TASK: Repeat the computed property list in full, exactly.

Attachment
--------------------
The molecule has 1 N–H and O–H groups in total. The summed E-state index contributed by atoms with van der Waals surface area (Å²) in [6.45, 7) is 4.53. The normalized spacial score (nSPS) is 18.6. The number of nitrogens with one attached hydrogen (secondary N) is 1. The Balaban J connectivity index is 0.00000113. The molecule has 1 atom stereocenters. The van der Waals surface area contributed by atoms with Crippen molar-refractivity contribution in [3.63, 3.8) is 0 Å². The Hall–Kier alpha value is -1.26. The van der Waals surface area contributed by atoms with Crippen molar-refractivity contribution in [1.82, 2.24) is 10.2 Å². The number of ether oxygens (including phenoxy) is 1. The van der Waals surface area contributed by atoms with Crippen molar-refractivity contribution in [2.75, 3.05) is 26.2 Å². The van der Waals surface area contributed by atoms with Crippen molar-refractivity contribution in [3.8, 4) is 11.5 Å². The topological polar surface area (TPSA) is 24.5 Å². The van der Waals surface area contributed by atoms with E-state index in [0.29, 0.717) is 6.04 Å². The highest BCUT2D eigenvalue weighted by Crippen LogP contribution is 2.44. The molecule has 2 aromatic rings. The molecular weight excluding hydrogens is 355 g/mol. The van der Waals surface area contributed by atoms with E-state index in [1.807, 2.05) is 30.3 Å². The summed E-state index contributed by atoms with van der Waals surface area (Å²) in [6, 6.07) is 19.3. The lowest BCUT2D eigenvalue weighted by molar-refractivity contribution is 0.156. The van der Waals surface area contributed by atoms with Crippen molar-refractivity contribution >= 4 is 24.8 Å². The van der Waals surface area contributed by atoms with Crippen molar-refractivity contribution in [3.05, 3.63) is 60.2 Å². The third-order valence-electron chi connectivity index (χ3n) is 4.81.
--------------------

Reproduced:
The molecule has 1 N–H and O–H groups in total. The summed E-state index contributed by atoms with van der Waals surface area (Å²) in [6.45, 7) is 4.53. The normalized spacial score (nSPS) is 18.6. The number of nitrogens with one attached hydrogen (secondary N) is 1. The Balaban J connectivity index is 0.00000113. The molecule has 1 atom stereocenters. The van der Waals surface area contributed by atoms with Crippen molar-refractivity contribution in [3.63, 3.8) is 0 Å². The Hall–Kier alpha value is -1.26. The van der Waals surface area contributed by atoms with Crippen molar-refractivity contribution in [1.82, 2.24) is 10.2 Å². The number of ether oxygens (including phenoxy) is 1. The van der Waals surface area contributed by atoms with Crippen molar-refractivity contribution in [2.75, 3.05) is 26.2 Å². The van der Waals surface area contributed by atoms with Crippen molar-refractivity contribution in [3.8, 4) is 11.5 Å². The topological polar surface area (TPSA) is 24.5 Å². The van der Waals surface area contributed by atoms with E-state index in [0.29, 0.717) is 6.04 Å². The highest BCUT2D eigenvalue weighted by Crippen LogP contribution is 2.44. The molecule has 2 aromatic rings. The molecular weight excluding hydrogens is 355 g/mol. The van der Waals surface area contributed by atoms with E-state index in [1.807, 2.05) is 30.3 Å². The summed E-state index contributed by atoms with van der Waals surface area (Å²) in [6, 6.07) is 19.3. The lowest BCUT2D eigenvalue weighted by molar-refractivity contribution is 0.156. The van der Waals surface area contributed by atoms with Crippen molar-refractivity contribution >= 4 is 24.8 Å². The van der Waals surface area contributed by atoms with Crippen molar-refractivity contribution in [3.05, 3.63) is 60.2 Å². The third-order valence-electron chi connectivity index (χ3n) is 4.81.